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Proposed law addressing animal euthanasia crisis passes first test

Animal shelters are severely understaffed and out of space, driving euthanasia rates higher.
Posted at 9:45 PM, Apr 13, 2023

Thousands of animals facing euthanasia in overcrowded California shelters may soon be getting help.

This week a proposed bill that would require shelters to give 72-hours advance notice before an animal is put down got one step closer to becoming law after unanimous approval by California's Assembly Business and Professions committee.

The proposed law is called Bowie's Law, named after a puppy named Bowie, who was mistakenly put down by a Los Angeles County Shelter despite an effort to save him by the Underdog Heroes rescue group founded by Shoshi Gamliel. 

"We were just devastated. And that went viral, and somehow got picked up by everybody, which I'm glad it did. But this isn't an isolated incident," Gamliel says.

Across the country, statistics gathered by shelter monitoring groups show more animals are coming in than leaving. Fewer people are adopting, as the economy drives up the cost of pet ownership. Shelters themselves are severely understaffed and out of space, driving euthanasia rates higher.

"Last year was the worst we saw in the past four years," said Shelter Animals Count executive director Stephanie Filer. "When you think about millions of animals in the shelter system, it's hundreds of thousands of animals."

At one shelter in Riverside County California the rate of healthy dogs and cats put down more than doubled from 6% in 2021, to more than fifteen percent last year. Rescue groups say dozens of animals can be put down at any moment with little notice.

A dog in a shelter

No Rescue: Why animal shelter euthanasia is rising

A Scripps News investigation finds euthanasia rates are climbing at cramped animal shelters nationwide.


"I feel like they're the worst shelter I've ever dealt with," Gamliel says. "It's stressful, because you have like a day to figure it out. With Riverside, it's like, surprise, thirty dogs were killed on Valentine's Day."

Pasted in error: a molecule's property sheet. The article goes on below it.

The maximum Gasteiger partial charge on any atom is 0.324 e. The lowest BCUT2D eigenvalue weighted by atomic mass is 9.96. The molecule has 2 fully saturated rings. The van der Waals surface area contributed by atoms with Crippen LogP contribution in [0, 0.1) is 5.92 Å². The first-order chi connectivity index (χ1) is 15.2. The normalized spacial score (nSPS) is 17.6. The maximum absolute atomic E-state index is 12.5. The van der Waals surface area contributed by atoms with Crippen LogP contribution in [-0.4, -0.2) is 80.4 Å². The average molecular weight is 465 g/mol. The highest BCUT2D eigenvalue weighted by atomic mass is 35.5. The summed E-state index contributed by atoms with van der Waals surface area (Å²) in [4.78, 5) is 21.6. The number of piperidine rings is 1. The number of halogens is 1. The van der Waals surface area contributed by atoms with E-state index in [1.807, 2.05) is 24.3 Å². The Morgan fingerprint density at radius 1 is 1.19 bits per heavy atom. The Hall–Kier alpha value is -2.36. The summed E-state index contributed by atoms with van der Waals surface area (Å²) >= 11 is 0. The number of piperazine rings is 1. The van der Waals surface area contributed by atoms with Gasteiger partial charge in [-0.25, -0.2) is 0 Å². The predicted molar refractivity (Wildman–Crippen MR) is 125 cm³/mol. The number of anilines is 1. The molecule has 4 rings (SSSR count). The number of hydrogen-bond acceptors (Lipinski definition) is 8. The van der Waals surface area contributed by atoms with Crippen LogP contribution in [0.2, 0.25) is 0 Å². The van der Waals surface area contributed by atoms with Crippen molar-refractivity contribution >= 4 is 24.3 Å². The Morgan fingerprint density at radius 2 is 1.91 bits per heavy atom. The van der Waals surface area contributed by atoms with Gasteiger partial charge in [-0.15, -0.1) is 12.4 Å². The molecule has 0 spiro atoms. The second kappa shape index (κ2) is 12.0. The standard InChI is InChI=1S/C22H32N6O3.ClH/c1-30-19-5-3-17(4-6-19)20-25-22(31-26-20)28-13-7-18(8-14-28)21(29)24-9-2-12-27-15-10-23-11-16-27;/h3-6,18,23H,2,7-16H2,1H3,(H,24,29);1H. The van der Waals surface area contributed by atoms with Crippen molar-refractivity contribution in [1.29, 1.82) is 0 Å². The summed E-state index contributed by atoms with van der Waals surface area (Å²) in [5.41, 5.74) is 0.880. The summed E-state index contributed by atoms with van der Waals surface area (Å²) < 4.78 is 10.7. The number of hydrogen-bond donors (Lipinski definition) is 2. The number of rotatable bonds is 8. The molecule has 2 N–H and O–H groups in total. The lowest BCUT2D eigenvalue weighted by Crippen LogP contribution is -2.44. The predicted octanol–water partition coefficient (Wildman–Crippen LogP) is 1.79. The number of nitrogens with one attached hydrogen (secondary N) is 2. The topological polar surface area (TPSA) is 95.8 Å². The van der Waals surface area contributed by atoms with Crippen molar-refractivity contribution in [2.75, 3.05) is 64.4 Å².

Riverside County officials did not respond to Scripps News when asked to comment Thursday.

California state Assemblyman Bill Essayli introduced Bowie's Law, and on social media, highlighted Scripps News reporting to rally support for the vote.

"Bowie's Law passed its first critical test," Essayli says. "The whole point of Bowie's Law is that there's fair notice to the public and rescues before healthy and adoptable pets are euthanized."

California's largest shelter association says mandating a 72-hour notice before an animal is put down will burden already-overcrowded shelters. Bowie's Law, the association says, will make the problem worse.

"This bill will increase euthanasia," testified Karen Lang, representing the California Animal Welfare Association. "They will have to manage for space prospectively going forward on a 72-hour basis. They will always have to have room, which means they will always have to euthanize more animals to make space for them."

Essayli says rescue groups and shelters are striving for the same goal.

"We're in a crisis right now, and we want to save as many pets as we can by adopting or at least fostering," Essayli says. "Shelters aren't the enemy. We want to be partners with the shelters and find a solution that works for everyone."

Bowie's Law won't become law until it passes an additional committee vote and both houses of the California legislature before landing on the desk of Governor Gavin Newsom. Essayli says he is confident it will pass.